Pictures of strangers

People watching Aya Sofya _ expatlingo.com

When I was a child, my mother always said that she enjoyed watching the people at the zoo more than the animals. I have inherited her tendencies. While touring historic sites is intrinsically interesting, observing other people touring historic sites is a guilty delight! (And one that I liberally indulged in while in Istanbul.)

The woman dressed in all-orange at Aya Sofya (above) drew my eye immediately. Can you see her shimmery crystal hair clips? Have you noticed that her backpack is the exact same shade of orange as her winter suit? Watching her was interesting. Watching every single other person in Aya Sofya watch her, was fascinating.

I not only people-watched my way through Istanbul, I also started taking pictures of other people taking pictures. Partially this is due to me having a new fab camera that allows me to “shoot from the hip” using a swivel LCD screen. Partially this is because I fancy myself an amateur anthropologist of global humanity (like Jane Goodall with the chimps, only I don’t go deep enough to pick out ticks).

With little useful news on my “where next?” expat question, I instead present my odd gallery of photographs of strangers taking photographs in Istanbul. Are you serendipitously featured? Do tell!

Videoing lamb in clay pot presentation

Stranger taking a picture of the “lamb in clay pot” table-side presentation at our table (buy your own “signature” lamb dish freeloader!)

Posing in front of tram

Stranger striking a bold pose in front of the tram to Taksim

Taking a selfie  in Aya Sofya

Stranger taking a selfie in Aya Sofya

Woman smiling for photo in Blue Mosque.

Stranger smiling for photo in Blue Mosque

Boy taking family picture in Blue Mosque

Stranger taking family picture in Blue Mosque

Taking a picture of Jesus in Aya Sofya

Stranger taking a picture of Jesus in Aya Sofya

Taking a picture of a friend in Aya Sofya

Stranger taking a picture of a friend in Aya Sofya

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25 responses to “Pictures of strangers

  1. There is something great about tourist watching. People complain about popular sights because they’re too crowded without realising this special joy.

    Mainly, though, I just want one of those orange jumpsuits, and wanted to ask you if the woman in question finds herself and replies, can you ask her for me if we can do a deal on it? I presume she rarely wears outfits more than once, so it’s probably up for grabs by now. I’d hold out for a yellow one with black stripes but I don’t want to send the wrong message.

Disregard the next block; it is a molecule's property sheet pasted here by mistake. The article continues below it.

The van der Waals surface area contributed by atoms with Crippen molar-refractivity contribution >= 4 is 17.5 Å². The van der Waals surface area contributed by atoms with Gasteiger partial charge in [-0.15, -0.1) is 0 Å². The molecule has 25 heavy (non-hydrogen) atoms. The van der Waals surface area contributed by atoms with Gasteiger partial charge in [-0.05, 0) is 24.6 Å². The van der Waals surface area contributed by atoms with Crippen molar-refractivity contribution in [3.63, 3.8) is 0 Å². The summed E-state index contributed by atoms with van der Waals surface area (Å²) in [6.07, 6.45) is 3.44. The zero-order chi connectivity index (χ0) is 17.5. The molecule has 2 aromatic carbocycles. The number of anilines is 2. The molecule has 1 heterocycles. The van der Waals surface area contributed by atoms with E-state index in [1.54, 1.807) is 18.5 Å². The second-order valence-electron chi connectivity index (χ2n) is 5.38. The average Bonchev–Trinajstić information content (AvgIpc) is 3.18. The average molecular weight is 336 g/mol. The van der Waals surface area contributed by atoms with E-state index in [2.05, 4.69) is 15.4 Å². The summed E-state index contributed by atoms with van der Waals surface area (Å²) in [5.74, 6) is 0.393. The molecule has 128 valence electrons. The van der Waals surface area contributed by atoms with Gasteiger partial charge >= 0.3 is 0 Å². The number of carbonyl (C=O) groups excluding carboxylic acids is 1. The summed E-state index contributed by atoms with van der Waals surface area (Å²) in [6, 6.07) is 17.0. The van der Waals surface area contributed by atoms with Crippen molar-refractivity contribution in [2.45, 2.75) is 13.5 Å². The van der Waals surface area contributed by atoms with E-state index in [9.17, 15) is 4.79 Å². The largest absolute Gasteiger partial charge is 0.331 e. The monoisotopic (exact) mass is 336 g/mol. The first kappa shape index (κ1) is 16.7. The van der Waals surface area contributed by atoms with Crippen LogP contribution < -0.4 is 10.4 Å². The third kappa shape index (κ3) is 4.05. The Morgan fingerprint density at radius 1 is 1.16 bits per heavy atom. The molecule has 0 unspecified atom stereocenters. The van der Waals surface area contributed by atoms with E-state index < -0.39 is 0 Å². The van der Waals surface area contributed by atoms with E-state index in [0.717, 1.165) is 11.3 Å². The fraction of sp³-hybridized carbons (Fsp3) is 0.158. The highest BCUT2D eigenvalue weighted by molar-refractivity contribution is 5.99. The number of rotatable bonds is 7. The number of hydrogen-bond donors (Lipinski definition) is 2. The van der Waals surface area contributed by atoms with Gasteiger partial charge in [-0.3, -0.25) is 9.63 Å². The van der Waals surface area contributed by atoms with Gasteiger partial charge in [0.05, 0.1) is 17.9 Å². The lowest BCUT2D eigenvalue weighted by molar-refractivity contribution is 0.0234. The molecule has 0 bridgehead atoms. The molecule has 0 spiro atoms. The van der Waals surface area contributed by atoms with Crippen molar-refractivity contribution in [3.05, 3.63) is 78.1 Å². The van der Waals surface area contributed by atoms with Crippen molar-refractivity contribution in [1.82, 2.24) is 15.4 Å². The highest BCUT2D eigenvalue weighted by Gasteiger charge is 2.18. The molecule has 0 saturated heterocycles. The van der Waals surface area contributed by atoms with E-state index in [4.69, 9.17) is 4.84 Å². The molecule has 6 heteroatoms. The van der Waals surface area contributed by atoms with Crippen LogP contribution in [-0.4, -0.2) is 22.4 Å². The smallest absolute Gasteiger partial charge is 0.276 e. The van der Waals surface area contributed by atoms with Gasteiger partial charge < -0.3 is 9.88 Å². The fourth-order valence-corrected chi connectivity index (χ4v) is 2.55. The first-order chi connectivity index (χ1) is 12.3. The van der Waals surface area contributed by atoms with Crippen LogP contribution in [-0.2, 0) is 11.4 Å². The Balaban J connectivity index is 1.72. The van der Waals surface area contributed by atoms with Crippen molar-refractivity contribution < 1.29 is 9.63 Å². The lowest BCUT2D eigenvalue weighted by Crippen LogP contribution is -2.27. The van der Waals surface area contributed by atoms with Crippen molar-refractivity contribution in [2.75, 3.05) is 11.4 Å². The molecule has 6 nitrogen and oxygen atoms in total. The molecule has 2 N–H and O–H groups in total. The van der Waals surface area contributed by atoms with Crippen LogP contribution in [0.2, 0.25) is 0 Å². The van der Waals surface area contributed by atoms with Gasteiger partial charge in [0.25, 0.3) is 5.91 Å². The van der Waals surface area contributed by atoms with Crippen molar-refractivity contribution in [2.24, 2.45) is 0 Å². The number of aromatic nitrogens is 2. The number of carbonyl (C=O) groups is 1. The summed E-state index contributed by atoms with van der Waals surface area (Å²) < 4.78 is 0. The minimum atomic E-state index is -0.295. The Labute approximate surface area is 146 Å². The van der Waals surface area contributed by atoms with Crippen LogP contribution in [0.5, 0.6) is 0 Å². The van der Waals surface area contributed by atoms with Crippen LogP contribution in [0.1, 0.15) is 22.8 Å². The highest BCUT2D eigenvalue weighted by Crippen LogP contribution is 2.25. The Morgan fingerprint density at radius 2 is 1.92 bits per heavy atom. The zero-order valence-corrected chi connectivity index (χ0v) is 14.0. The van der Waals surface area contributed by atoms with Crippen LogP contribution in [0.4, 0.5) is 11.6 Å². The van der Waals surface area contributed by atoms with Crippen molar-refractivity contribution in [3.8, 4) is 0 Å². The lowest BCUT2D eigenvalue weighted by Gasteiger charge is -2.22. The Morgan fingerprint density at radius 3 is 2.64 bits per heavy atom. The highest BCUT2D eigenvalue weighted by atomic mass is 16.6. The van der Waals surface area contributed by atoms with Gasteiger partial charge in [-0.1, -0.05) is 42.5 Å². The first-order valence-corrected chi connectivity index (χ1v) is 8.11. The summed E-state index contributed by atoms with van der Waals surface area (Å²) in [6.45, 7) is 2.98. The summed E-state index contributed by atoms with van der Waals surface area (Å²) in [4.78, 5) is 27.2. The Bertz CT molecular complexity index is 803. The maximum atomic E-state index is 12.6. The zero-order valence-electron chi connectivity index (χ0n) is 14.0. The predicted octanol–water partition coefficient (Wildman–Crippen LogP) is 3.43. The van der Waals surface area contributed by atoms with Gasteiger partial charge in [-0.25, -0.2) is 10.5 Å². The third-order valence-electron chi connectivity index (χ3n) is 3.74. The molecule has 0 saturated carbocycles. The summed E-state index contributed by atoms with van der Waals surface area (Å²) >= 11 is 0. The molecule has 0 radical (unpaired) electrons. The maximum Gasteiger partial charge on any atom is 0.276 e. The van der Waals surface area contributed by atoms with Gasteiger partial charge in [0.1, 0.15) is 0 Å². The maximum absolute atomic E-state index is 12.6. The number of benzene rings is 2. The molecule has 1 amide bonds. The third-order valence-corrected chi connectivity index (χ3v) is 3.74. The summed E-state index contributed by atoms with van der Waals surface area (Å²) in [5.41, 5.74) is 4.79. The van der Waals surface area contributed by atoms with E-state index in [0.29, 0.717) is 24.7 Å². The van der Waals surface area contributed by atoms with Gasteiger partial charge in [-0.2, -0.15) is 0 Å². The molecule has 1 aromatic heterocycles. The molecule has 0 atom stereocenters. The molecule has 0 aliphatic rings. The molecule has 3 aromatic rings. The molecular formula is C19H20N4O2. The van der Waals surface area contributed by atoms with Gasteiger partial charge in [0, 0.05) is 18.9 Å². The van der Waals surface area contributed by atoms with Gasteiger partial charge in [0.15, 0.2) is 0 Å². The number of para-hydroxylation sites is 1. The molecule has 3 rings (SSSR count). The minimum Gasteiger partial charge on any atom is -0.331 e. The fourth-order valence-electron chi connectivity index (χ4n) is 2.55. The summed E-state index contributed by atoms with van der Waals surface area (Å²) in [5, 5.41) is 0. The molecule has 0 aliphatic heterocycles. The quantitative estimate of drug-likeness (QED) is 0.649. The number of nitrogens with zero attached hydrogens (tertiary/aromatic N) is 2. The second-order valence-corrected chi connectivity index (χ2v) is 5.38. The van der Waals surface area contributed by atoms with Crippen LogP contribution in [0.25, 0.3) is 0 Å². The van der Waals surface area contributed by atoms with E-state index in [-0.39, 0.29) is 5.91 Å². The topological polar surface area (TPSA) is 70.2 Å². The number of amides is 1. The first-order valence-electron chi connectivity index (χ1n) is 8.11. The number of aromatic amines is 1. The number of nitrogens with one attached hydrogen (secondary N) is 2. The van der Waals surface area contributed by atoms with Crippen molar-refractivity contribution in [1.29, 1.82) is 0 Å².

It’s hard to tell sometimes so let me emphasise that I genuinely do like the orange jumpsuit and I’m just wondering if I’m young enough to get away with it still.

  2. I frequently want to take pictures of strangers doing stuff but feel a little uncomfortable about it. My sense is that, since I only have a small point-n-shoot, it’s somehow more intrusive. People walking around with those big SLRs hanging from their bodies come across as “real” photographers and no one seems to mind when they squat in weird positions to capture groups of ppl engaged in some activity.

    Am I paranoid, or is this a thing? I have lots of awkward photos of people glaring at me that I attribute to this, but it could just be they don’t like the look of me.

    • The best part about taking pictures of tourists in tourist sites, is that everyone has their camera out and is busily gapping at everything. Hence it’s extremely easy to take their photographs without them even noticing.

      On a day-to-day basis, I am just as chicken as you.

  3. Jen, during your last visit to the mainland, did you notice anyone trying to sneak in a shot of you? Bonus points if they were doing it where there were also “no photo” signs, such as in immigration halls or museums.

    • I’ve never noticed anyone trying to take a sly pic of me in the Mainland. But folks in (or from) the Mainland are always trying to take pictures of my kids. Sometimes they ask, sometimes they just boldly take them and sometimes they try to sneak. Can’t think if it happening in immigration halls. It doesn’t bother me, but it drives my 7 year old daughter insane. She generally runs from them or hides her head under her jacket.

  4. Haha! Love it! The orange suit was fantastic. My mom always told me that people looked like animals. She could sit for hours in a zoo or mall to try to identify what different people looked like!

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